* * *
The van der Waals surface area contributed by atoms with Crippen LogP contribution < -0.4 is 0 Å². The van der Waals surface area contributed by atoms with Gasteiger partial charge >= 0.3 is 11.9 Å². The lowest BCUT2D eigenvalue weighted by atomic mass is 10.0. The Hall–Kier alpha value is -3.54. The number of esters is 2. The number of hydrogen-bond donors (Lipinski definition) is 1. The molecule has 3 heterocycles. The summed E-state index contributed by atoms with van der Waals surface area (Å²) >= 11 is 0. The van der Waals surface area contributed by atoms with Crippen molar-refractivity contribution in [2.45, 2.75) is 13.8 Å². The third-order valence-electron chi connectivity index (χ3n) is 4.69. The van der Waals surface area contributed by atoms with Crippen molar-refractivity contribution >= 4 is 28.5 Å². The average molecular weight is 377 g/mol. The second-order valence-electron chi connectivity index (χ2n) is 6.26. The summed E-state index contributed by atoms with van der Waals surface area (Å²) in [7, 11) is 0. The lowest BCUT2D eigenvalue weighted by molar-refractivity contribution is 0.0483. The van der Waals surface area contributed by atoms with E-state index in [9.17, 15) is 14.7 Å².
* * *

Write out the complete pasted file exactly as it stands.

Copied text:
The van der Waals surface area contributed by atoms with Crippen LogP contribution < -0.4 is 0 Å². The van der Waals surface area contributed by atoms with Gasteiger partial charge >= 0.3 is 11.9 Å². The lowest BCUT2D eigenvalue weighted by atomic mass is 10.0. The Hall–Kier alpha value is -3.54. The number of esters is 2. The number of hydrogen-bond donors (Lipinski definition) is 1. The molecule has 3 heterocycles. The summed E-state index contributed by atoms with van der Waals surface area (Å²) >= 11 is 0. The van der Waals surface area contributed by atoms with Crippen molar-refractivity contribution in [2.45, 2.75) is 13.8 Å². The third-order valence-electron chi connectivity index (χ3n) is 4.69. The van der Waals surface area contributed by atoms with Crippen molar-refractivity contribution >= 4 is 28.5 Å². The average molecular weight is 377 g/mol. The second-order valence-electron chi connectivity index (χ2n) is 6.26. The summed E-state index contributed by atoms with van der Waals surface area (Å²) in [7, 11) is 0. The lowest BCUT2D eigenvalue weighted by molar-refractivity contribution is 0.0483. The van der Waals surface area contributed by atoms with E-state index in [9.17, 15) is 14.7 Å².